Iša Krejčí

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Iša Krejčí (10 July 1904 – 6 March 1968) was a Czech neoclassicist composer, conductor and dramaturg.


Krejčí was born in Prague. He studied history and musicology at Charles University and concurrently piano playing with Albín Šíma and composition at the Prague Conservatory with Karel Boleslav Jirák and Vítězslav Novák and conducting with Václav Talich. He worked for the Slovak National Theatre in Bratislava in 1928–32, Czech Radio in 1934–45, Olomouc Opera in 1945–58, and Prague National Theatre since 1958.

As a conductor, he concentrated especially on the contemporary French repertoire and Igor Stravinsky's compositions. His reputation as a composer was established in 1925 with a Divertimento (or Cassation) for four wind instruments. With this work, based on Classical forms, he became known as a Czech representative of neoclassicism (Macek 2001).

He wrote the operas Antigone ("Antigona", after Sophocles, 1934) and An Uproar in Efes ("Pozdvižení v Efesu", after Shakespeare, 1943) as well as four symphonies. He died in Prague.

Selected works[edit]

Stage works[edit]

Orchestral music[edit]

  • Symphonietta - divertimento (1929)
  • Suite from a comic opera (1933)
  • Suite for Orchestra (1939–40)
  • 20 Variations on the Composer s Own Theme in the Style of a Folk Song (1946–47)
  • 14 Variations on the Song (Good - Night Called)
  • There Is None Other Like My Deceased Spouse (1951–52)
  • Serenade for Orchestra (1948–50)
  • Symphony No 1 in D (1954–55)
  • Symphony No 2 in C sharp (1956–57)
  • Symphony No 3 in D (1961–63)
  • Symphony No 4 (1966)
  • Minor Suite for Strings
  • Vivat Rossini. A concertante overture

Concertante music[edit]

  • Concertino for Piano with an Accompamment of Wind Instruments (1935)
  • Concertino for Violin with an Accompaniment of Wind Instruments (1936)
  • Cocencertino for Violoncello and Orchestra (1939–40)

Chamber music[edit]

  • Divertimento (Cassation) for Flute, Clarinet,Trumpet and Bassoon (1925)
  • Sonatina for Clarinet and Piano (1929–30)
  • Trio - Divertimento for Oboe, Clarinet and Bassoon (1935)
  • Trio for Clarinet, Double Bass and Piano (1936)
  • Little Funeral Music for Alto, Viola, Violoncello, Double Bass and Piano to Texts of the Psalms and František Halas' Poem "Old Women" (1933, rewritten 1936)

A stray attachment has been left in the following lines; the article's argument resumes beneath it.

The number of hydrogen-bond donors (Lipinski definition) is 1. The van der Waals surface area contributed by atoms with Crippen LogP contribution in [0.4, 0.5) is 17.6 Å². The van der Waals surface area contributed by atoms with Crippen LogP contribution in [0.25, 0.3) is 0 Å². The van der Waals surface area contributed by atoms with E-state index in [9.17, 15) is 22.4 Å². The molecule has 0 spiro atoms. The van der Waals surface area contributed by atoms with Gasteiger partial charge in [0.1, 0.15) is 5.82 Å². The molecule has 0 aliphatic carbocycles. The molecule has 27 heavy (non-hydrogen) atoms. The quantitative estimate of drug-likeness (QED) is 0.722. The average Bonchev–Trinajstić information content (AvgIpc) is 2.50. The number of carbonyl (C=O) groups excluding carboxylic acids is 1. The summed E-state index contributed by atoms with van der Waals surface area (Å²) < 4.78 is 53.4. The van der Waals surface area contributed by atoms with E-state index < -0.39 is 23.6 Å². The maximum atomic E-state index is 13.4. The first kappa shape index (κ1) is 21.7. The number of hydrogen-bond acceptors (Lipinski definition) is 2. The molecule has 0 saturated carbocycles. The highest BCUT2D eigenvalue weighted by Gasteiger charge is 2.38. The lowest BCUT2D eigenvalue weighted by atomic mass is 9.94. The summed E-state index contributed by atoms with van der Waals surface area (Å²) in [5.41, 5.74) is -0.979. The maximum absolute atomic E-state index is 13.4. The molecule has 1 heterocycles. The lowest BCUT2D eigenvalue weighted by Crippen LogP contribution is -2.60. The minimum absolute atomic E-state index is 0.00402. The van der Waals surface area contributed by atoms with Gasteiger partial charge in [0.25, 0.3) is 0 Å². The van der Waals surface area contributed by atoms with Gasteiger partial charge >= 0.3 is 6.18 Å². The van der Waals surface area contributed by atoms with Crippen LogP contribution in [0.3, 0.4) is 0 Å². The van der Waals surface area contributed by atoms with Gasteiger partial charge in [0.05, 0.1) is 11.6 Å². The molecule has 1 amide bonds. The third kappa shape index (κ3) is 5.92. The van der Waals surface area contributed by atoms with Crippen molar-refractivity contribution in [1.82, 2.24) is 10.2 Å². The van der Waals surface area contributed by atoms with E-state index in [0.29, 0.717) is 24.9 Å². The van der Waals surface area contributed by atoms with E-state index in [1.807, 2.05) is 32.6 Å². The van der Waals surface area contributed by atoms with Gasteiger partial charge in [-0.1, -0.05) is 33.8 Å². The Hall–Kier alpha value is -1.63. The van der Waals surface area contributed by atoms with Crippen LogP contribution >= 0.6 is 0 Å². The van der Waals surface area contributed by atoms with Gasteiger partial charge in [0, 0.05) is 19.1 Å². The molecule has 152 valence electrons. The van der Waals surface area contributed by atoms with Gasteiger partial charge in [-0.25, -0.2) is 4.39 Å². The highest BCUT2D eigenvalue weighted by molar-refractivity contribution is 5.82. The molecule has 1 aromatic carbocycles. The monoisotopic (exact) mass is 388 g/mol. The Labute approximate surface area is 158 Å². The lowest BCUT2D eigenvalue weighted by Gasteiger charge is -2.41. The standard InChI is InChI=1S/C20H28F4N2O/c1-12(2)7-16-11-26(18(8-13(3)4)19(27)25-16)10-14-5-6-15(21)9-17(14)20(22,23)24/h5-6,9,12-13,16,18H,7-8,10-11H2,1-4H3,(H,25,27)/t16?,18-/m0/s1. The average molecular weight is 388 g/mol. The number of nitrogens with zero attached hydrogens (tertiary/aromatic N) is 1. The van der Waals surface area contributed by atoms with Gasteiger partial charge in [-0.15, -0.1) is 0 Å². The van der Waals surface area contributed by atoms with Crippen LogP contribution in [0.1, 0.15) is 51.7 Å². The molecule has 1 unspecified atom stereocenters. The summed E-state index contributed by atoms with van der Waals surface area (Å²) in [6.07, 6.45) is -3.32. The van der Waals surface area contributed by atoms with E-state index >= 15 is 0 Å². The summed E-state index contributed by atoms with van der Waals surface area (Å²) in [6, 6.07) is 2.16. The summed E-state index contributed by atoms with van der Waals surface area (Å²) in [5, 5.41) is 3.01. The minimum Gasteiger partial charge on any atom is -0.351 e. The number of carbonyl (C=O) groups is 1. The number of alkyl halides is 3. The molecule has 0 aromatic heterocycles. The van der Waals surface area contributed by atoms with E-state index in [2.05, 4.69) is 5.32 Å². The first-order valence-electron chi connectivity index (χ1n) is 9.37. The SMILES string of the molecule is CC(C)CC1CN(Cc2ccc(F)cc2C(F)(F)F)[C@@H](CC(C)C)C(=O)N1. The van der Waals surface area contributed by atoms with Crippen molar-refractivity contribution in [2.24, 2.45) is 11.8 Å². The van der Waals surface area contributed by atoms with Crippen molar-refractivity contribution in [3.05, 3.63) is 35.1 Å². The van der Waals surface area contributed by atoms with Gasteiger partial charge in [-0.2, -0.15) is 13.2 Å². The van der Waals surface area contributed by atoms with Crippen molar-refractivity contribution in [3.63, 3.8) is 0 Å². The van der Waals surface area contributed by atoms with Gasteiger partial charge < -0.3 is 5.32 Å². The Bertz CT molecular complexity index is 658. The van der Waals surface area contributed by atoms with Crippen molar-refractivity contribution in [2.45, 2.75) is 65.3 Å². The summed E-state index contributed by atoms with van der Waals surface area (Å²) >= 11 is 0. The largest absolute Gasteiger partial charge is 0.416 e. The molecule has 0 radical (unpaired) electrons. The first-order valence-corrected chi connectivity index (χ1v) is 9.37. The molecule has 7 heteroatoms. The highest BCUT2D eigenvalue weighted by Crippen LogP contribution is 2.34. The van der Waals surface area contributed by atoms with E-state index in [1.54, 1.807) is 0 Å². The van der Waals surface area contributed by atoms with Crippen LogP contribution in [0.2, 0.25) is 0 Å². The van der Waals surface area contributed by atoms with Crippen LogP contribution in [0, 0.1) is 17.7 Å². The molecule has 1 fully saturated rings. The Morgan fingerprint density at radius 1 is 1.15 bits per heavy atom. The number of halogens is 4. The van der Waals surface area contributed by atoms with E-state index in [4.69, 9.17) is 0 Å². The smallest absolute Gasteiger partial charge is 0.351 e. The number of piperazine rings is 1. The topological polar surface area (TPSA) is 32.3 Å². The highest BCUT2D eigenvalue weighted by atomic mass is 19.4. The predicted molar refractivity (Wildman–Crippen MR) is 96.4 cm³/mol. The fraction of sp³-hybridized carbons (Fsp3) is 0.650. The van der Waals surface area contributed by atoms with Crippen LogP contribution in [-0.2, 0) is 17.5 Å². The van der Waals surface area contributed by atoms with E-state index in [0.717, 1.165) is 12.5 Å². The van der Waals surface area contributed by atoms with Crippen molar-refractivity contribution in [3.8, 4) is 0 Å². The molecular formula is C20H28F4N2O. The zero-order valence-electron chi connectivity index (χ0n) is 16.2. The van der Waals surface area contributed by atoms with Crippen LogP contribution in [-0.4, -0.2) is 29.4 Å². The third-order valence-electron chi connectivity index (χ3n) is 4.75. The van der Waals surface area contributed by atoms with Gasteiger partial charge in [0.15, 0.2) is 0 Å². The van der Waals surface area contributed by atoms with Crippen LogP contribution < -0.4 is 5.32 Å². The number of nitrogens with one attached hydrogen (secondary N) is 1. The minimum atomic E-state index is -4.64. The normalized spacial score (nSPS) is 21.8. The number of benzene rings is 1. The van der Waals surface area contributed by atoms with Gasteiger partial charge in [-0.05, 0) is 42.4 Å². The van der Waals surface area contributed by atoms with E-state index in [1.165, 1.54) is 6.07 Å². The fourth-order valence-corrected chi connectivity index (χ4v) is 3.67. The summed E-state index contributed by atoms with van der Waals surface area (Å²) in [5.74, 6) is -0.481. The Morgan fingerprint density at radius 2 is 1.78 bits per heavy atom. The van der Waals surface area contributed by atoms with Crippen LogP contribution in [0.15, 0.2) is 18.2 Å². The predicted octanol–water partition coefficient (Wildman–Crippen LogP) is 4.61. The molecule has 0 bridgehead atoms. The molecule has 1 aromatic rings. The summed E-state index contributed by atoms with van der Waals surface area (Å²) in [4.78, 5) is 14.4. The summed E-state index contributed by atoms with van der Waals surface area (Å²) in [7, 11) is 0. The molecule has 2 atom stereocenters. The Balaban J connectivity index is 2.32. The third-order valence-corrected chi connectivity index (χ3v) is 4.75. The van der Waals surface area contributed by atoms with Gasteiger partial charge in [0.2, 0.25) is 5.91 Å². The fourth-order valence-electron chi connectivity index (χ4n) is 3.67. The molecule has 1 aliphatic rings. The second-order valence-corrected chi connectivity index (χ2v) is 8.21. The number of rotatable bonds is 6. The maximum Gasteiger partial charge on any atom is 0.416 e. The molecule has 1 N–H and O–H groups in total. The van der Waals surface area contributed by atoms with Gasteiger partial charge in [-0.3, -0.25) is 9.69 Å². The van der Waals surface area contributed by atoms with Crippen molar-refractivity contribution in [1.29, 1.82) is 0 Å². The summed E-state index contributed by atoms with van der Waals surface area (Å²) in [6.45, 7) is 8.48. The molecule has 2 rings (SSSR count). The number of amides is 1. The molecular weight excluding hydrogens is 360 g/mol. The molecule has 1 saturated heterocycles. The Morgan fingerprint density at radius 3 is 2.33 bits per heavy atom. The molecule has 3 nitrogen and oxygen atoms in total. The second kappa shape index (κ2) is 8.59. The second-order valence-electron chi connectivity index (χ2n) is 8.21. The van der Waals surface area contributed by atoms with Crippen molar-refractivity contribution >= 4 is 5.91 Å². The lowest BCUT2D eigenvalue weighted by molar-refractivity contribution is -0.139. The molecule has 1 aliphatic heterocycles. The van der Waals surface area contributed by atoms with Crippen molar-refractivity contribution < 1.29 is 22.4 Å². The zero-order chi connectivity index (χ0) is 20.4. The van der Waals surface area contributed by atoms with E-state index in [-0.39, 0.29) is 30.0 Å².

• Divertimento for Nonet (1937)
  • Tre scherzini for pianoforte (1953), according to the original arrangement of the composition for flute and piano from the year 1945
  • String Quartet No 2 in D-minor (1953)
  • String Quartet No 3 "In My Father's Memory" (1960)
  • Sonatina concertante for violoncello and pianoforte (1961)
  • Wind Quintet (1964)
  • Trio for Violin, Violoncello and Piano with a song for a female voice to the text of a Psalm
  • Four Encore Pieces for Violin and Piano (1966)
  • String Quartet No 4 (1966)
  • String Quartet No 5 (1967)


  • Five Songs to Texts by Vítězslav Nezval (1926–27)
  • Six Songs to Texts by Jan Neruda for Baritone and Piano or Orchestra (1931)
  • Imitations of Czech Songs for Tenor and Wind Quintet to Words by František Ladislav Čelakovský (1936)
  • Motives from Antiquity, for a lower male voice and orchestra or piano (1936, arrangement and instrumentation, 1947)
  • Five Songs to Texts by Jan Amos Komenský for Singing and Piano (1938)
  • Four Songs to Texts by Jan Neruda for a middle male voice (1939–40)

Choral compositions[edit]

  • The Song of the Multitudes. A fugue for a mixed choir and large orchestra to a text by Josef Hora (1925, instrumentation 1948)
  • Four Madrigals to Words by Karel Hynek Mácha for a smaller mixed choir, tenor solo and piano (1936)
  • From the Region of Bagpipers (Z dudáckého kraje). A bouquet of songs after melodies of songs for soprano, tenor, baritone and large orchestra, collected by Karel Weis (1939)
  • Sacred Carols Sung During Christmas-time (Koledy posvátné v čas vánoční), for a children's or mixed choir with orchestra and organ (1939)
  • Military Songs from the Záhorácko Region (Vojenské písničky ze Záhorácka), for a male choir unisono, tenor and soprano solo with orchestra (1950)
  • Four Male Choirs in the Traditional Style to Words by Czech Poets (1966–67)


External links[edit]